UBC Faculty Research and Publications

Tracking Grade Heterogeneity in a Panel Cave Mine: A Reconciliation Study Investigating the Impact of Mixing from an Ore Sorting Perspective Cetin, Mahir Can; Klein, Bern; Li, Genzhuang; Futcher, William

Abstract

Bulk ore sorting is a preconcentration method applied to bulk streams or batches of material. The effectiveness of bulk ore sorting relies on the degree of the naturally occurring in situ grade heterogeneity of an ore deposit. The blending of ore during mining and material handling degrades the in situ grade heterogeneity initially present in an orebody and reduces the potential to apply bulk ore sorting. Block and panel cave mines experience mixing from the establishment of caves to the delivery of the caved ore to concentrators. This study focused on tracking the grade heterogeneity and quantifying the impact of mixing on the sorting potential of the Cadia East panel cave mine via the reconciliation of the grade measurements performed at different locations. The results showed that the copper and gold grades were almost fully homogenized via various mixing events identified for the mine. The tracked grade heterogeneity values revealed that the mixing during material handling, which included ore blending according to mine planning, reduced the grade variability more drastically than the mixing within the caves. As the ore travelled from its original in situ location, the grade distributions gradually transformed, and the grades eventually normalized around the mean values. Only insignificant amounts of low-grade material that could have potentially been discarded were reported to the on-belt sensor located at the surface. The results of this study are significant for cave mines exploring sorting systems for preconcentration as they highlight how mixing can impact the variability in ore grades.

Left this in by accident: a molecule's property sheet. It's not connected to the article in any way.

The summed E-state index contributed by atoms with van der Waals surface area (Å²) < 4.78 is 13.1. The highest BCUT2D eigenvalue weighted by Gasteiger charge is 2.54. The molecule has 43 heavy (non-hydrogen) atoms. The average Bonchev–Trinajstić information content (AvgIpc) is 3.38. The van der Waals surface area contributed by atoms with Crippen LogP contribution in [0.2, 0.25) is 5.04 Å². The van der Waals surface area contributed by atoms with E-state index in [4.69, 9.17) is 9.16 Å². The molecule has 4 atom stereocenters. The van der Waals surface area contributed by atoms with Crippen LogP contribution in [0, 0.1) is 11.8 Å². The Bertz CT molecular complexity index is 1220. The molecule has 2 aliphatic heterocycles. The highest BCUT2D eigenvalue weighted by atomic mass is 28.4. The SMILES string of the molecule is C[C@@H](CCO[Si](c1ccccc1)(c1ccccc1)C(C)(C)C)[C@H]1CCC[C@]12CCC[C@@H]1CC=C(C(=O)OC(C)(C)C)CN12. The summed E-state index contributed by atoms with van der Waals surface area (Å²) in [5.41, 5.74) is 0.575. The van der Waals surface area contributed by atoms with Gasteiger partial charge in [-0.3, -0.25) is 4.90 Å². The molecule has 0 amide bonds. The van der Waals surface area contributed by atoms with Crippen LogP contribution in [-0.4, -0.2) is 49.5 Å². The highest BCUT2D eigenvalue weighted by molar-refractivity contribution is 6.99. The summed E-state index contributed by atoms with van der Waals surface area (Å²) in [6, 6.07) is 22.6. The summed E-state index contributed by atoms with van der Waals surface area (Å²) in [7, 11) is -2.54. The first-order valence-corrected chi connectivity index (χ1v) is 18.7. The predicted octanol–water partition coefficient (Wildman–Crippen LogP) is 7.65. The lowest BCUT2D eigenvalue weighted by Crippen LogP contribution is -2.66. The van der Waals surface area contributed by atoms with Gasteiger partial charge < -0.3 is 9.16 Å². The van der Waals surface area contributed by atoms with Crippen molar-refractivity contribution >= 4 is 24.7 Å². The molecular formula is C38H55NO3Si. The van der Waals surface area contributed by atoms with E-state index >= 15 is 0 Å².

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CC BY 4.0